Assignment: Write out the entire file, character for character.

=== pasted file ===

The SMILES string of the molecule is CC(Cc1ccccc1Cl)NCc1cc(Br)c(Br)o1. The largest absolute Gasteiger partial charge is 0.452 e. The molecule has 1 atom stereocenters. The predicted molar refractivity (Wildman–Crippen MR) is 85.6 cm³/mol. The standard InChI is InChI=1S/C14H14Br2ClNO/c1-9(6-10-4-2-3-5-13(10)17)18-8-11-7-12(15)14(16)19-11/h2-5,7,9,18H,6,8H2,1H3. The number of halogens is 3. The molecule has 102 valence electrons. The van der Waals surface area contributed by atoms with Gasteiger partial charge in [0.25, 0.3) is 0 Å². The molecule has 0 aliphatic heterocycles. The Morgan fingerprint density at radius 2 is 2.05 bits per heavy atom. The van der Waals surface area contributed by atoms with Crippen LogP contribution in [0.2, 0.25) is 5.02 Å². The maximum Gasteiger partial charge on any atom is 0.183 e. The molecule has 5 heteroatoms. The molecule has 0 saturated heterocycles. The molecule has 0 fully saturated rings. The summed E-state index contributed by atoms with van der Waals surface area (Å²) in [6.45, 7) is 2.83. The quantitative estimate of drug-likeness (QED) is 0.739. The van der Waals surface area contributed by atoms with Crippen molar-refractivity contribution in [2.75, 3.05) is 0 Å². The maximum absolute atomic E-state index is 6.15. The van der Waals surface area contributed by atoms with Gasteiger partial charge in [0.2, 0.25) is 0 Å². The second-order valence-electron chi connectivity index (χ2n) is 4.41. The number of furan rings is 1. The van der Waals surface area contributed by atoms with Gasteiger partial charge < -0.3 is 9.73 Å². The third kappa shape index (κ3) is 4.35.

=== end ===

The SMILES string of the molecule is CC(Cc1ccccc1Cl)NCc1cc(Br)c(Br)o1. The largest absolute Gasteiger partial charge is 0.452 e. The molecule has 1 atom stereocenters. The predicted molar refractivity (Wildman–Crippen MR) is 85.6 cm³/mol. The standard InChI is InChI=1S/C14H14Br2ClNO/c1-9(6-10-4-2-3-5-13(10)17)18-8-11-7-12(15)14(16)19-11/h2-5,7,9,18H,6,8H2,1H3. The number of halogens is 3. The molecule has 102 valence electrons. The van der Waals surface area contributed by atoms with Gasteiger partial charge in [0.25, 0.3) is 0 Å². The molecule has 0 aliphatic heterocycles. The Morgan fingerprint density at radius 2 is 2.05 bits per heavy atom. The van der Waals surface area contributed by atoms with Crippen LogP contribution in [0.2, 0.25) is 5.02 Å². The maximum Gasteiger partial charge on any atom is 0.183 e. The molecule has 5 heteroatoms. The molecule has 0 saturated heterocycles. The molecule has 0 fully saturated rings. The summed E-state index contributed by atoms with van der Waals surface area (Å²) in [6.45, 7) is 2.83. The quantitative estimate of drug-likeness (QED) is 0.739. The van der Waals surface area contributed by atoms with Crippen molar-refractivity contribution in [2.75, 3.05) is 0 Å². The maximum absolute atomic E-state index is 6.15. The van der Waals surface area contributed by atoms with Gasteiger partial charge in [0.2, 0.25) is 0 Å². The second-order valence-electron chi connectivity index (χ2n) is 4.41. The number of furan rings is 1. The van der Waals surface area contributed by atoms with Gasteiger partial charge < -0.3 is 9.73 Å². The third kappa shape index (κ3) is 4.35.